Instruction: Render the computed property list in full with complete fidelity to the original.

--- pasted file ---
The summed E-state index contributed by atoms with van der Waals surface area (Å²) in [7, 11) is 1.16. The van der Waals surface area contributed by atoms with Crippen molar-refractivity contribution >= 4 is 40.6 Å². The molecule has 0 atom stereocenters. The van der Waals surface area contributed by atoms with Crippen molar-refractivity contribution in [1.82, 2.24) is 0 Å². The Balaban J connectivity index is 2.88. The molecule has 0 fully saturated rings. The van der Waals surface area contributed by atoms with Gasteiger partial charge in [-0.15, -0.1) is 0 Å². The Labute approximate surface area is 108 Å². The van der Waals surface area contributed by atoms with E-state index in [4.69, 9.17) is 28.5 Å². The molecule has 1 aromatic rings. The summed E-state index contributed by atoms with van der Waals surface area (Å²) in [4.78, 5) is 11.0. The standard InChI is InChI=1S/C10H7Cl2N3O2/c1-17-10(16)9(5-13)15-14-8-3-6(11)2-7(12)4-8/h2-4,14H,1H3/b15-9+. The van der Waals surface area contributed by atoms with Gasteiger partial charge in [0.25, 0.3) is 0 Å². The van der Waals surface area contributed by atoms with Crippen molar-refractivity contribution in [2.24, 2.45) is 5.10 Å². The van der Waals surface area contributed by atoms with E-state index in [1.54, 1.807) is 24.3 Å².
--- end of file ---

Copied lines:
The summed E-state index contributed by atoms with van der Waals surface area (Å²) in [7, 11) is 1.16. The van der Waals surface area contributed by atoms with Crippen molar-refractivity contribution >= 4 is 40.6 Å². The molecule has 0 atom stereocenters. The van der Waals surface area contributed by atoms with Crippen molar-refractivity contribution in [1.82, 2.24) is 0 Å². The Balaban J connectivity index is 2.88. The molecule has 0 fully saturated rings. The van der Waals surface area contributed by atoms with Gasteiger partial charge in [-0.15, -0.1) is 0 Å². The Labute approximate surface area is 108 Å². The van der Waals surface area contributed by atoms with E-state index in [4.69, 9.17) is 28.5 Å². The molecule has 1 aromatic rings. The summed E-state index contributed by atoms with van der Waals surface area (Å²) in [4.78, 5) is 11.0. The standard InChI is InChI=1S/C10H7Cl2N3O2/c1-17-10(16)9(5-13)15-14-8-3-6(11)2-7(12)4-8/h2-4,14H,1H3/b15-9+. The van der Waals surface area contributed by atoms with Gasteiger partial charge in [0.25, 0.3) is 0 Å². The van der Waals surface area contributed by atoms with Crippen molar-refractivity contribution in [2.24, 2.45) is 5.10 Å². The van der Waals surface area contributed by atoms with E-state index in [1.54, 1.807) is 24.3 Å².